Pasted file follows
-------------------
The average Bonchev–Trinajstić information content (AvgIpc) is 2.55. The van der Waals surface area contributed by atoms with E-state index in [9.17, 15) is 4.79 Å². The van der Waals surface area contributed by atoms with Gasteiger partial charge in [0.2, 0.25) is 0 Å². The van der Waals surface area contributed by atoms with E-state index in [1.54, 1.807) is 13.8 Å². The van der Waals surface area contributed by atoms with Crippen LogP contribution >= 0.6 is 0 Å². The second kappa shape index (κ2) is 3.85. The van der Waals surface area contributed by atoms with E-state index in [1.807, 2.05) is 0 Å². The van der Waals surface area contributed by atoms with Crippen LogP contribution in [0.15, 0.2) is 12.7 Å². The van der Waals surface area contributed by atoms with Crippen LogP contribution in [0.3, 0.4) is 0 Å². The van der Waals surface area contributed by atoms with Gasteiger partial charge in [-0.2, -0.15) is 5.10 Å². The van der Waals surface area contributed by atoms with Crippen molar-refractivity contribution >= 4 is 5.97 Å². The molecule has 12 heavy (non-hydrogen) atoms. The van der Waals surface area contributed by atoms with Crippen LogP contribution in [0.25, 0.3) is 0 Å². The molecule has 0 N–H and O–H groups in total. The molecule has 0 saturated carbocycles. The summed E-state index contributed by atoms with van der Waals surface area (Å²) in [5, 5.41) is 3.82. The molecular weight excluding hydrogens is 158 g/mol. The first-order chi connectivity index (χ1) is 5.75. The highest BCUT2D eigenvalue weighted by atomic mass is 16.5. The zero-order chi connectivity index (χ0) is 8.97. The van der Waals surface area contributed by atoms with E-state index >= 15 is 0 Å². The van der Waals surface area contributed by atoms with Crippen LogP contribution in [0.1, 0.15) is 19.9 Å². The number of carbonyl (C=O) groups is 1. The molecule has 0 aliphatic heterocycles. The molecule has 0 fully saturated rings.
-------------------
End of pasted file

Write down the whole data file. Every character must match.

The average Bonchev–Trinajstić information content (AvgIpc) is 2.55. The van der Waals surface area contributed by atoms with E-state index in [9.17, 15) is 4.79 Å². The van der Waals surface area contributed by atoms with Gasteiger partial charge in [0.2, 0.25) is 0 Å². The van der Waals surface area contributed by atoms with E-state index in [1.54, 1.807) is 13.8 Å². The van der Waals surface area contributed by atoms with Crippen LogP contribution >= 0.6 is 0 Å². The second kappa shape index (κ2) is 3.85. The van der Waals surface area contributed by atoms with E-state index in [1.807, 2.05) is 0 Å². The van der Waals surface area contributed by atoms with Crippen LogP contribution in [0.15, 0.2) is 12.7 Å². The van der Waals surface area contributed by atoms with Crippen LogP contribution in [0.3, 0.4) is 0 Å². The van der Waals surface area contributed by atoms with Gasteiger partial charge in [-0.2, -0.15) is 5.10 Å². The van der Waals surface area contributed by atoms with Crippen molar-refractivity contribution >= 4 is 5.97 Å². The molecule has 12 heavy (non-hydrogen) atoms. The van der Waals surface area contributed by atoms with Crippen LogP contribution in [0.25, 0.3) is 0 Å². The molecule has 0 N–H and O–H groups in total. The molecule has 0 saturated carbocycles. The summed E-state index contributed by atoms with van der Waals surface area (Å²) in [5, 5.41) is 3.82. The molecular weight excluding hydrogens is 158 g/mol. The first-order chi connectivity index (χ1) is 5.75. The highest BCUT2D eigenvalue weighted by atomic mass is 16.5. The zero-order chi connectivity index (χ0) is 8.97. The van der Waals surface area contributed by atoms with E-state index >= 15 is 0 Å². The van der Waals surface area contributed by atoms with Crippen LogP contribution in [0.1, 0.15) is 19.9 Å². The number of carbonyl (C=O) groups is 1. The molecule has 0 aliphatic heterocycles. The molecule has 0 fully saturated rings.